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The cost of borrowing money in Turkey is surging, a sign that President Recep Tayyip Erdogan’s policy of driving down interest rates is starting to backfire.
Since the central bank began slashing rates in September, the yield on 10-year government bonds has climbed more than 7 percentage points, touching an all-time high of 24.9% on Wednesday. It stands at more than 10 percentage points above the bank’s benchmark repo, the biggest premium on record.
The surge in bond yields comes as investors worry that monetary policy will remain far too loose to contain inflation that is nearing the highest in a decade and eroding the value of their local currency holdings.
It also underscores the challenges Erdogan faces in putting his unconventional economic theory into practice. He believes low rates curb consumer prices and has strong-armed policymakers into cutting rates by 500 basis points over the past four months to 14%, saying easier policy will stoke growth. But even his latest measures to shore up the lira have done little to rein in yields.
“Turkey has given up on using its interest rate weapon and the central bank has lost control over inflation,” said Ogeday Topcular, a money manager at RAM Capital. The increase in borrowing costs in the market is a “natural outcome”, he said.
With inflation already running at more than 21% households and businesses are bracing for the fallout of more stimulus. Depositors are demanding higher rates on their saving accounts and investors are pricing in a higher risk premium, all of which risks undermining any benefits of loose central bank policy.
Some bank loan rates, meanwhile, have jumped to as high as 35%, Rifat Hisarciklioglu, the president of the Union of Chambers and Commodity Exchanges, told Dunya newspaper this week. That compares with a weighted average of about 21% before the start of the easing cycle, according to central bank data.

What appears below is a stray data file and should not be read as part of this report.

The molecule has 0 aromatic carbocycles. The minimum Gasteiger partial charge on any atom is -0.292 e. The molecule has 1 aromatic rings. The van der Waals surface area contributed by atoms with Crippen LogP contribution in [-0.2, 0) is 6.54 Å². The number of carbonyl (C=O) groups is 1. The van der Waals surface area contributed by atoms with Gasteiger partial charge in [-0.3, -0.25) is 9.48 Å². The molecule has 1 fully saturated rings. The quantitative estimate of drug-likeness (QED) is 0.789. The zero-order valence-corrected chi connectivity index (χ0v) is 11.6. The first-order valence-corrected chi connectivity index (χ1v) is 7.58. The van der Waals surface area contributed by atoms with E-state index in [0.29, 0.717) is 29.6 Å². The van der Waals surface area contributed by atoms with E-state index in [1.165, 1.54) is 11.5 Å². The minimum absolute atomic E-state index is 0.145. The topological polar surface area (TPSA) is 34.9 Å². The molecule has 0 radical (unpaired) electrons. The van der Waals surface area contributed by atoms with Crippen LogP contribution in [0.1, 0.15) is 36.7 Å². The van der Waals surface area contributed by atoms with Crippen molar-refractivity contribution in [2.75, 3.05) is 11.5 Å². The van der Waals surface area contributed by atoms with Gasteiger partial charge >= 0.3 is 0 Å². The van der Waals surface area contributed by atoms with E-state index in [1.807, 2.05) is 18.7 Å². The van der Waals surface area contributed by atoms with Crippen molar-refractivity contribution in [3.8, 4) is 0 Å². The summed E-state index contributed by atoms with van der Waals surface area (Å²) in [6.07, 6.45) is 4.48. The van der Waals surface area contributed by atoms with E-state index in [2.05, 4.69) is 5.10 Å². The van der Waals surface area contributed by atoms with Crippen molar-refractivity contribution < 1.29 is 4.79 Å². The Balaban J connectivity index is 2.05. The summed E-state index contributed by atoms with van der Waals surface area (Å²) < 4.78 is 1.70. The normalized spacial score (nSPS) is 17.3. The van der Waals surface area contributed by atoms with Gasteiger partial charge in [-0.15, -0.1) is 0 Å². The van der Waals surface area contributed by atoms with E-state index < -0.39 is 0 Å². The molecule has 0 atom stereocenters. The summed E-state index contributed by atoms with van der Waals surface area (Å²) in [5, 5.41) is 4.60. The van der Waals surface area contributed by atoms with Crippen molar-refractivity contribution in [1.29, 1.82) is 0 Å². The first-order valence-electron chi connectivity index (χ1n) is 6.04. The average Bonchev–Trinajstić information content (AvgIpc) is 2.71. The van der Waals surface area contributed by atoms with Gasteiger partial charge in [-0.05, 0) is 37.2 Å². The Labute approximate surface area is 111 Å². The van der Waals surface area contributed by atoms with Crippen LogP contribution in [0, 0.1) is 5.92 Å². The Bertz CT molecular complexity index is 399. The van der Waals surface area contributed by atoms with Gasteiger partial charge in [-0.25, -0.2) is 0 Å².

The lira has lost close to a third of its value this quarter as investors rushed to buy dollars to shield their savings. The depreciation has pushed up the cost of imports, which only threatens to stoke further price gains. The median estimate in a Bloomberg survey sees consumer inflation rising six percentage points to an annual 27.3% in December.
To help stem the run on the currency, Erdogan announced a set of extraordinary measures, including a new type of lira bank account, whereby the government makes up for any currency losses that exceed the interest rate on the deposit. The central bank and state lenders have also intervened in the currency market in December by selling dollars.
While the measures have offered respite for the currency, analysts say they risk weighing on the budget and fuelling more inflation.
“Instead of raising interest rates, the government introduced FX-linked deposits — this is a trial-and-error method,” Topcular said. “The cost of trial and error may be too expensive.”
The currency weakened for a fourth day on Thursday. It fell as much 5.8% to 13.4262 per dollar, trimming a rally that pushed it from a record low of 18.3633 on December 20 to a high of 10.2512 last week. The yield on 10-year government bonds fell 28 basis points to 24.5%.
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Published by Arena Holdings and distributed with the Financial Mail on the last Thursday of every month except December and January.